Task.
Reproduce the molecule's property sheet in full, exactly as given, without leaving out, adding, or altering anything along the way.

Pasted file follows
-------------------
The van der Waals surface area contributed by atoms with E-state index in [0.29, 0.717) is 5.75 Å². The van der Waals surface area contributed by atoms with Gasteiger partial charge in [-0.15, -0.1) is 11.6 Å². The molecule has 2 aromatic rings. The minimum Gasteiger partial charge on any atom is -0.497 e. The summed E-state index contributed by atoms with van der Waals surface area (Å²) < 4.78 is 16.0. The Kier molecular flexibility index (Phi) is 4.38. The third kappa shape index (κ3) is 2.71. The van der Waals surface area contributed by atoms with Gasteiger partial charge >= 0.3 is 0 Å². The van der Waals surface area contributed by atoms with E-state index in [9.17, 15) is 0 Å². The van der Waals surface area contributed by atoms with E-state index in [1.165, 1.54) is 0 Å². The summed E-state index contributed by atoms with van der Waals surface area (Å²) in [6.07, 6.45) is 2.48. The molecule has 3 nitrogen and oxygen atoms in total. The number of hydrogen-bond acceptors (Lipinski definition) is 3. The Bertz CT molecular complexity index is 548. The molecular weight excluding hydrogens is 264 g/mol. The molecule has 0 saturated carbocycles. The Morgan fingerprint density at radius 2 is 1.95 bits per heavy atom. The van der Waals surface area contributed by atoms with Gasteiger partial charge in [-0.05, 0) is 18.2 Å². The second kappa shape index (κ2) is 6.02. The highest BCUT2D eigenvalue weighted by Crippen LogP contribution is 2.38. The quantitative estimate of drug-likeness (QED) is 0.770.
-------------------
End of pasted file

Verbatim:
The van der Waals surface area contributed by atoms with E-state index in [0.29, 0.717) is 5.75 Å². The van der Waals surface area contributed by atoms with Gasteiger partial charge in [-0.15, -0.1) is 11.6 Å². The molecule has 2 aromatic rings. The minimum Gasteiger partial charge on any atom is -0.497 e. The summed E-state index contributed by atoms with van der Waals surface area (Å²) < 4.78 is 16.0. The Kier molecular flexibility index (Phi) is 4.38. The third kappa shape index (κ3) is 2.71. The van der Waals surface area contributed by atoms with Gasteiger partial charge >= 0.3 is 0 Å². The van der Waals surface area contributed by atoms with E-state index in [9.17, 15) is 0 Å². The van der Waals surface area contributed by atoms with E-state index in [1.165, 1.54) is 0 Å². The summed E-state index contributed by atoms with van der Waals surface area (Å²) in [6.07, 6.45) is 2.48. The molecule has 3 nitrogen and oxygen atoms in total. The number of hydrogen-bond acceptors (Lipinski definition) is 3. The Bertz CT molecular complexity index is 548. The molecular weight excluding hydrogens is 264 g/mol. The molecule has 0 saturated carbocycles. The Morgan fingerprint density at radius 2 is 1.95 bits per heavy atom. The van der Waals surface area contributed by atoms with Gasteiger partial charge in [-0.05, 0) is 18.2 Å². The second kappa shape index (κ2) is 6.02. The highest BCUT2D eigenvalue weighted by Crippen LogP contribution is 2.38. The quantitative estimate of drug-likeness (QED) is 0.770.